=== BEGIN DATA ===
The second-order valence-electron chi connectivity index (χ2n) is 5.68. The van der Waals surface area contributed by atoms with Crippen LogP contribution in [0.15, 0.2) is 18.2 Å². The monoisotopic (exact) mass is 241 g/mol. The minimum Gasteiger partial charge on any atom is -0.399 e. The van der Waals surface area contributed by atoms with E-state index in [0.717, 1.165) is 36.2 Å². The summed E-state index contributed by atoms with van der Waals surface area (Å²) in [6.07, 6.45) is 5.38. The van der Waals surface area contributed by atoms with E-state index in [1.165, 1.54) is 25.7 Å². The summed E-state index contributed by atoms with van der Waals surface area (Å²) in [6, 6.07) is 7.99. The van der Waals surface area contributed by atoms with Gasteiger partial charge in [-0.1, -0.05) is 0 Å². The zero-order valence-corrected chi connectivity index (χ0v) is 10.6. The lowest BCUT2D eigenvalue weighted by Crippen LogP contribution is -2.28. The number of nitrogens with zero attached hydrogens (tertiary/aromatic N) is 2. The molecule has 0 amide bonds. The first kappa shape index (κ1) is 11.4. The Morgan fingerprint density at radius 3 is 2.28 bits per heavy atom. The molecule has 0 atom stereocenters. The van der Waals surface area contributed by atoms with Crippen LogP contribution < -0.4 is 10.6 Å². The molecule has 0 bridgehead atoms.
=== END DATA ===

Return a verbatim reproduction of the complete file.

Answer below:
The second-order valence-electron chi connectivity index (χ2n) is 5.68. The van der Waals surface area contributed by atoms with Crippen LogP contribution in [0.15, 0.2) is 18.2 Å². The monoisotopic (exact) mass is 241 g/mol. The minimum Gasteiger partial charge on any atom is -0.399 e. The van der Waals surface area contributed by atoms with E-state index in [0.717, 1.165) is 36.2 Å². The summed E-state index contributed by atoms with van der Waals surface area (Å²) in [6.07, 6.45) is 5.38. The van der Waals surface area contributed by atoms with E-state index in [1.165, 1.54) is 25.7 Å². The summed E-state index contributed by atoms with van der Waals surface area (Å²) in [6, 6.07) is 7.99. The van der Waals surface area contributed by atoms with Gasteiger partial charge in [-0.1, -0.05) is 0 Å². The zero-order valence-corrected chi connectivity index (χ0v) is 10.6. The lowest BCUT2D eigenvalue weighted by Crippen LogP contribution is -2.28. The number of nitrogens with zero attached hydrogens (tertiary/aromatic N) is 2. The molecule has 0 amide bonds. The first kappa shape index (κ1) is 11.4. The Morgan fingerprint density at radius 3 is 2.28 bits per heavy atom. The molecule has 0 atom stereocenters. The van der Waals surface area contributed by atoms with Crippen LogP contribution < -0.4 is 10.6 Å². The molecule has 0 bridgehead atoms.